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Meeting boyfriends daughter(5 Posts)
My boyfriend is moving in and as his daughter currently visits him at the weekend, obviously I have to meet her! I have been looking forward to this and want to make sure I do everything I can to make her feel welcome and at home. Obviously, her Mum is anxious as shes very protective at the best of times, and I'd also like her to know i'll do my best and to try and reassure her. My boyfriend is trying to do the best thing for everyone, his daughter most, and although we have been together for 12 months, he wanted to make sure we were stable and also for his ex to realise how serious we are, before he introduced his daughter to me. I am happy to go along with whats best for everyone, but just wanted some advice about how to do this in the right way, from a mums perspective. Daughter is 7. Advice very much appreciated
I met my partners daughter when she was 9.
My best advice is to keep everything as normal as possible and as great as it would be to bond and have lots of girly fun together, she is really only there to see her father, not you.
I always made sure that they could have time together without me being around, even if it was only to provide a plate of toast in front of the TV, shut the door while I read a mag in the kitchen for a couple of hours.
Also be very careful about the big landmark changes in a young girls life, I mean stuff like makeup/leg waxing and the minefield that is periods......you may be the perfect step mum guiding her through lifes highs and lows BUT that is her mothers role, not yours.
We had my DSD every weekend, and have some wonderful memories, she is 20 now OMG, my dd is like a carbon copy of her big sis.
My stepmum bought me chocolate! I was her friend for life.
I will never forget the day she bought me a galaxy bar!
I first met dsd when she was 4. My advice would be not to try too hard initially - just be yourself and let the relationship develop at its own pace.
I let dh and dsd have time together, and saw my role as a supportive one so they could do that. I also saw her as being part of our family rather than a weekend visitor.
I made sure there was plenty for her to do here, so went and bought some toys and books etc and got her a toy box. I also bought some cups and plates that would be for her. I wanted her to feel like she had a place here. And then when she started staying over we let her go and choose a duvet cover and things for her bedroom. And if she liked a particular drink or biscuit I would get them in for her.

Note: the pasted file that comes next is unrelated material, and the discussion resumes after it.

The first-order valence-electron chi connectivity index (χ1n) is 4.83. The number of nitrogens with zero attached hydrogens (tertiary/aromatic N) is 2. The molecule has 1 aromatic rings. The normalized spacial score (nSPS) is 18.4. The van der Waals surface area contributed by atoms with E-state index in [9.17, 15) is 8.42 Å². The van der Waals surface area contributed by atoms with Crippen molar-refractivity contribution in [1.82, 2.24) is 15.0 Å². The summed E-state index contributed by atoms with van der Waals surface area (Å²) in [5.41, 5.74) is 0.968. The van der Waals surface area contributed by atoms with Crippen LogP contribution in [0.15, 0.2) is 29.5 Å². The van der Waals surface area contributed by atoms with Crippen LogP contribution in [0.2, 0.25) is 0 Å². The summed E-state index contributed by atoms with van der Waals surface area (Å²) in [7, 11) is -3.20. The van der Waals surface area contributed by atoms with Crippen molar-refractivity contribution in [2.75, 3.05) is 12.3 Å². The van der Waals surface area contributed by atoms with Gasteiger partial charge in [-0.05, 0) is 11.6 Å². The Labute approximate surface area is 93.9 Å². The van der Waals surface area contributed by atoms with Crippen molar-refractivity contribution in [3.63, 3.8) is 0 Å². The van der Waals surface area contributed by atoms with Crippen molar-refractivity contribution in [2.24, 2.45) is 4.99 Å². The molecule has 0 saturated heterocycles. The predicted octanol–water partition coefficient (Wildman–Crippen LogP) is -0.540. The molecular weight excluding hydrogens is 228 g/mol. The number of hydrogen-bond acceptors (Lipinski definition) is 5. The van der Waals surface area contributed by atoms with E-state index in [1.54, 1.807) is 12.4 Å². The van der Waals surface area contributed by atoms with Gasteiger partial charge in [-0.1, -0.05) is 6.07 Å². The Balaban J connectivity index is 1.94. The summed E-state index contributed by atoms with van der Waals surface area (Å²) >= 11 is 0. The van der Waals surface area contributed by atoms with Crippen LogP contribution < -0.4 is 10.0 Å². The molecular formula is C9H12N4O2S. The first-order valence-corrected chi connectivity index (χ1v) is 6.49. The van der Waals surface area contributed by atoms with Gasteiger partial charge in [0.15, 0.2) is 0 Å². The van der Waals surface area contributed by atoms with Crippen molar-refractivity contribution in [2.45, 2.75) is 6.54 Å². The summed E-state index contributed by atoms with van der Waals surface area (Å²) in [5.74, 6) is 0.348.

Never say anything bad about her mum.
I wouldn't stay entirely in the background though, as much as zanz is right in that she is there to see her Dad, it's your home too so she is coming to see you. So as much as you need to give them time together I think doing some fun things with the 3 of you is important too so she gets used to the new dynamic. Dsd used to love (in fact still does and she's 13) playing board games with us both.
I found that as our relationship grew then my role in her life grew too. I didn't see it as just her mum's role to talk about periods with her. I felt it was mine too in the sense that I wanted her to be comfortable about it should she start when she was with us. As it happened she did start when she was here, so I was pleased I had. I'd have hated for her to be here and wondering what to do as I'd avoided talking about it.
My stepmother was (is) generally quite pleasant to me, but one remark that she made when i was about 8 has always stuck. I was staying with her and my dad and had taken my shoes off at the front door and left them (neatly, out of the way) there. I can remember her sweeping in, grabbing them and saying something along the lines of "don't just leave your mess everywhere, you're not at home now."
bad in a couple of ways, a) implying that where i lived with my mum was a mess and b) that i had no place where she lived with my dad, it was not my "home".
I've never quite been able to believe her perfect stepmother role since - pretty much under the impression that I'm the wasp in her organic strawberry jam, and ought to be largely ignored.
In conclusion of this childhood trauma ramble: be kind, be interested, be patient, never let her feel left out. It's confusing and scary when you're that age to be in a new house, where you don't know what the rules are or where the toilet is.
Surfermum's advice of making her feel like she has a place is spot on.
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